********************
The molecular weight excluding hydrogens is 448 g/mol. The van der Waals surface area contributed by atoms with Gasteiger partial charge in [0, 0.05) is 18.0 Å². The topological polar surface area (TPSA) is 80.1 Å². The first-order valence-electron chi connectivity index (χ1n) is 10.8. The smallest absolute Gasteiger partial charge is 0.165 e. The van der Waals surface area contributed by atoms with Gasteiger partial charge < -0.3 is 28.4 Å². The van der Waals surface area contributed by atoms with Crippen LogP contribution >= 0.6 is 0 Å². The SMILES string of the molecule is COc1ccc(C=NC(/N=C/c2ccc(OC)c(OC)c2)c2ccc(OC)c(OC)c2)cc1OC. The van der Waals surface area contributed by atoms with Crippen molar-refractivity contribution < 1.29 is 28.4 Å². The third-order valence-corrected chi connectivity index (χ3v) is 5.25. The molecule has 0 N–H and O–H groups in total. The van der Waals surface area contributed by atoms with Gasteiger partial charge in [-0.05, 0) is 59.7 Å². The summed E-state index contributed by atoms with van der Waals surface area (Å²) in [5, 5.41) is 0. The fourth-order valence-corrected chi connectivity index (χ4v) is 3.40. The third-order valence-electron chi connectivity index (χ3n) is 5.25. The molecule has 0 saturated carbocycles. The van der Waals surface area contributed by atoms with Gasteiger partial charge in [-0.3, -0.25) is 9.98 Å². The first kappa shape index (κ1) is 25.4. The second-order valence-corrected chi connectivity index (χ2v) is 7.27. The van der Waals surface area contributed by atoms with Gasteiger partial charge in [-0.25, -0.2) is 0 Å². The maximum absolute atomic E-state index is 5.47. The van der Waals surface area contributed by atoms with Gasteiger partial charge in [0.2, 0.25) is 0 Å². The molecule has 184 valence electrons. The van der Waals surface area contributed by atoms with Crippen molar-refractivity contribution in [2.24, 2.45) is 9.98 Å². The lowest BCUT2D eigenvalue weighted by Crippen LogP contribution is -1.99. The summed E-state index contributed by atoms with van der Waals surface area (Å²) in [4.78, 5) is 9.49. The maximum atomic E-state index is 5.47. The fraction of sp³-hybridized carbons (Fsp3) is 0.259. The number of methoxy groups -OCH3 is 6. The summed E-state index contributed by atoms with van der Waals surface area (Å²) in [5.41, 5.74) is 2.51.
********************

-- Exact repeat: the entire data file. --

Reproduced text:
The molecular weight excluding hydrogens is 448 g/mol. The van der Waals surface area contributed by atoms with Gasteiger partial charge in [0, 0.05) is 18.0 Å². The topological polar surface area (TPSA) is 80.1 Å². The first-order valence-electron chi connectivity index (χ1n) is 10.8. The smallest absolute Gasteiger partial charge is 0.165 e. The van der Waals surface area contributed by atoms with Gasteiger partial charge < -0.3 is 28.4 Å². The van der Waals surface area contributed by atoms with Crippen LogP contribution >= 0.6 is 0 Å². The SMILES string of the molecule is COc1ccc(C=NC(/N=C/c2ccc(OC)c(OC)c2)c2ccc(OC)c(OC)c2)cc1OC. The van der Waals surface area contributed by atoms with Crippen molar-refractivity contribution < 1.29 is 28.4 Å². The third-order valence-corrected chi connectivity index (χ3v) is 5.25. The molecule has 0 N–H and O–H groups in total. The van der Waals surface area contributed by atoms with Gasteiger partial charge in [-0.05, 0) is 59.7 Å². The summed E-state index contributed by atoms with van der Waals surface area (Å²) in [5, 5.41) is 0. The fourth-order valence-corrected chi connectivity index (χ4v) is 3.40. The third-order valence-electron chi connectivity index (χ3n) is 5.25. The molecule has 0 saturated carbocycles. The van der Waals surface area contributed by atoms with Gasteiger partial charge in [-0.3, -0.25) is 9.98 Å². The first kappa shape index (κ1) is 25.4. The second-order valence-corrected chi connectivity index (χ2v) is 7.27. The van der Waals surface area contributed by atoms with Gasteiger partial charge in [-0.25, -0.2) is 0 Å². The maximum absolute atomic E-state index is 5.47. The van der Waals surface area contributed by atoms with Gasteiger partial charge in [0.2, 0.25) is 0 Å². The molecule has 184 valence electrons. The van der Waals surface area contributed by atoms with Crippen molar-refractivity contribution in [2.24, 2.45) is 9.98 Å². The lowest BCUT2D eigenvalue weighted by Crippen LogP contribution is -1.99. The summed E-state index contributed by atoms with van der Waals surface area (Å²) in [4.78, 5) is 9.49. The maximum atomic E-state index is 5.47. The fraction of sp³-hybridized carbons (Fsp3) is 0.259. The number of methoxy groups -OCH3 is 6. The summed E-state index contributed by atoms with van der Waals surface area (Å²) in [5.41, 5.74) is 2.51.